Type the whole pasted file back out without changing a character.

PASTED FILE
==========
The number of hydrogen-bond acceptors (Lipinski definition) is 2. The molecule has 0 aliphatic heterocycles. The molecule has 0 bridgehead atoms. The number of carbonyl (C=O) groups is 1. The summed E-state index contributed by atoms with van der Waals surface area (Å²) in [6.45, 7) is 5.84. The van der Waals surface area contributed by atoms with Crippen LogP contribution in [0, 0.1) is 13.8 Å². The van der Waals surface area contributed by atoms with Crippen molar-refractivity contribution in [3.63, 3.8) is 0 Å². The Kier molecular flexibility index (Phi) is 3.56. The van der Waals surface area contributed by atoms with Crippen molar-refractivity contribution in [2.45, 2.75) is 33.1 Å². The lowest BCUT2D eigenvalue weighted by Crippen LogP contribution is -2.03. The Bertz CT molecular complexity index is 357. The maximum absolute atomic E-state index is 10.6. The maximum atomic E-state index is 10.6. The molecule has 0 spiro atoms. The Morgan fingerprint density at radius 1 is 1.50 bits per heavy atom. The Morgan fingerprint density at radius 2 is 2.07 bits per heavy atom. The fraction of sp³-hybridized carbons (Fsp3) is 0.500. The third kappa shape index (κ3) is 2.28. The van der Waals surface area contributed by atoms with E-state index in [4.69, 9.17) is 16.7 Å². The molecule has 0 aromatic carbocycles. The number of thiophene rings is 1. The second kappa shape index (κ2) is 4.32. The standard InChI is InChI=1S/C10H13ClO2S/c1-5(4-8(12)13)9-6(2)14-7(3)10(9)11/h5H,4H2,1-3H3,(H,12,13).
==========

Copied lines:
The number of hydrogen-bond acceptors (Lipinski definition) is 2. The molecule has 0 aliphatic heterocycles. The molecule has 0 bridgehead atoms. The number of carbonyl (C=O) groups is 1. The summed E-state index contributed by atoms with van der Waals surface area (Å²) in [6.45, 7) is 5.84. The van der Waals surface area contributed by atoms with Crippen LogP contribution in [0, 0.1) is 13.8 Å². The van der Waals surface area contributed by atoms with Crippen molar-refractivity contribution in [3.63, 3.8) is 0 Å². The Kier molecular flexibility index (Phi) is 3.56. The van der Waals surface area contributed by atoms with Crippen molar-refractivity contribution in [2.45, 2.75) is 33.1 Å². The lowest BCUT2D eigenvalue weighted by Crippen LogP contribution is -2.03. The Bertz CT molecular complexity index is 357. The maximum absolute atomic E-state index is 10.6. The maximum atomic E-state index is 10.6. The molecule has 0 spiro atoms. The Morgan fingerprint density at radius 1 is 1.50 bits per heavy atom. The Morgan fingerprint density at radius 2 is 2.07 bits per heavy atom. The fraction of sp³-hybridized carbons (Fsp3) is 0.500. The third kappa shape index (κ3) is 2.28. The van der Waals surface area contributed by atoms with E-state index in [4.69, 9.17) is 16.7 Å². The molecule has 0 aromatic carbocycles. The number of thiophene rings is 1. The second kappa shape index (κ2) is 4.32. The standard InChI is InChI=1S/C10H13ClO2S/c1-5(4-8(12)13)9-6(2)14-7(3)10(9)11/h5H,4H2,1-3H3,(H,12,13).